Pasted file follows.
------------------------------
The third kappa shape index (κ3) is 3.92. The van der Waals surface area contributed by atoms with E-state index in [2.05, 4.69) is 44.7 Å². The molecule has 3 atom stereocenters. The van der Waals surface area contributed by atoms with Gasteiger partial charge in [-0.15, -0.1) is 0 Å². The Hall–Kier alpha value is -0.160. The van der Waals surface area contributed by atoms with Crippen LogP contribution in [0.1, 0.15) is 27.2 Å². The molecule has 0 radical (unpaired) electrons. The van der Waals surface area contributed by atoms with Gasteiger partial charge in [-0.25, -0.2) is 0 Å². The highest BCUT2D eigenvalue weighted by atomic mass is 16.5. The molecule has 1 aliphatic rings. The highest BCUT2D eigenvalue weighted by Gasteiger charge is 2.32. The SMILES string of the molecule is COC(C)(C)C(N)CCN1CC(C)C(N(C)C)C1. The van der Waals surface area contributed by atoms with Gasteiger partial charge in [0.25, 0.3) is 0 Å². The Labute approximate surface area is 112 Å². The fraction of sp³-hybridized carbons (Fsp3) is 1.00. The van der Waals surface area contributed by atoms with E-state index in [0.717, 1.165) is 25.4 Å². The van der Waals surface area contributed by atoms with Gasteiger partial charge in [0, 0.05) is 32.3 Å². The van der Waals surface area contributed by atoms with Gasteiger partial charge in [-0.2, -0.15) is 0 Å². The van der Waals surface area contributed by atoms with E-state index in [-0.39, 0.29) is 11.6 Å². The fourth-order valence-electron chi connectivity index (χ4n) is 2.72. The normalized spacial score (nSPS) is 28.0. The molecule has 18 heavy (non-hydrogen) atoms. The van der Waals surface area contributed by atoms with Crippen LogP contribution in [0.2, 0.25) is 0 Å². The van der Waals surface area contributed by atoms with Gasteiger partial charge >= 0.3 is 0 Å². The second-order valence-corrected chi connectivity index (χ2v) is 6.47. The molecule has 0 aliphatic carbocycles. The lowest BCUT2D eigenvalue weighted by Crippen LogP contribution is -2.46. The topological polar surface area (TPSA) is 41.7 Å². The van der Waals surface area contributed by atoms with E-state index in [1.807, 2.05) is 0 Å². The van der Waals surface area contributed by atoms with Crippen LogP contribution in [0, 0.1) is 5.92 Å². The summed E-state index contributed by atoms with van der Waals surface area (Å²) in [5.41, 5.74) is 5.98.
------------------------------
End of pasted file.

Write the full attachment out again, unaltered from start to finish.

The third kappa shape index (κ3) is 3.92. The van der Waals surface area contributed by atoms with E-state index in [2.05, 4.69) is 44.7 Å². The molecule has 3 atom stereocenters. The van der Waals surface area contributed by atoms with Gasteiger partial charge in [-0.15, -0.1) is 0 Å². The Hall–Kier alpha value is -0.160. The van der Waals surface area contributed by atoms with Crippen LogP contribution in [0.1, 0.15) is 27.2 Å². The molecule has 0 radical (unpaired) electrons. The van der Waals surface area contributed by atoms with Gasteiger partial charge in [-0.25, -0.2) is 0 Å². The highest BCUT2D eigenvalue weighted by atomic mass is 16.5. The molecule has 1 aliphatic rings. The highest BCUT2D eigenvalue weighted by Gasteiger charge is 2.32. The SMILES string of the molecule is COC(C)(C)C(N)CCN1CC(C)C(N(C)C)C1. The van der Waals surface area contributed by atoms with Gasteiger partial charge in [0.25, 0.3) is 0 Å². The Labute approximate surface area is 112 Å². The fraction of sp³-hybridized carbons (Fsp3) is 1.00. The van der Waals surface area contributed by atoms with E-state index in [0.717, 1.165) is 25.4 Å². The van der Waals surface area contributed by atoms with Gasteiger partial charge in [0, 0.05) is 32.3 Å². The van der Waals surface area contributed by atoms with Gasteiger partial charge in [-0.2, -0.15) is 0 Å². The van der Waals surface area contributed by atoms with E-state index in [-0.39, 0.29) is 11.6 Å². The fourth-order valence-electron chi connectivity index (χ4n) is 2.72. The normalized spacial score (nSPS) is 28.0. The molecule has 18 heavy (non-hydrogen) atoms. The van der Waals surface area contributed by atoms with Crippen LogP contribution in [0.2, 0.25) is 0 Å². The van der Waals surface area contributed by atoms with Gasteiger partial charge >= 0.3 is 0 Å². The second-order valence-corrected chi connectivity index (χ2v) is 6.47. The molecule has 0 aliphatic carbocycles. The lowest BCUT2D eigenvalue weighted by Crippen LogP contribution is -2.46. The topological polar surface area (TPSA) is 41.7 Å². The van der Waals surface area contributed by atoms with E-state index in [1.807, 2.05) is 0 Å². The van der Waals surface area contributed by atoms with Crippen LogP contribution in [0, 0.1) is 5.92 Å². The summed E-state index contributed by atoms with van der Waals surface area (Å²) in [5.41, 5.74) is 5.98.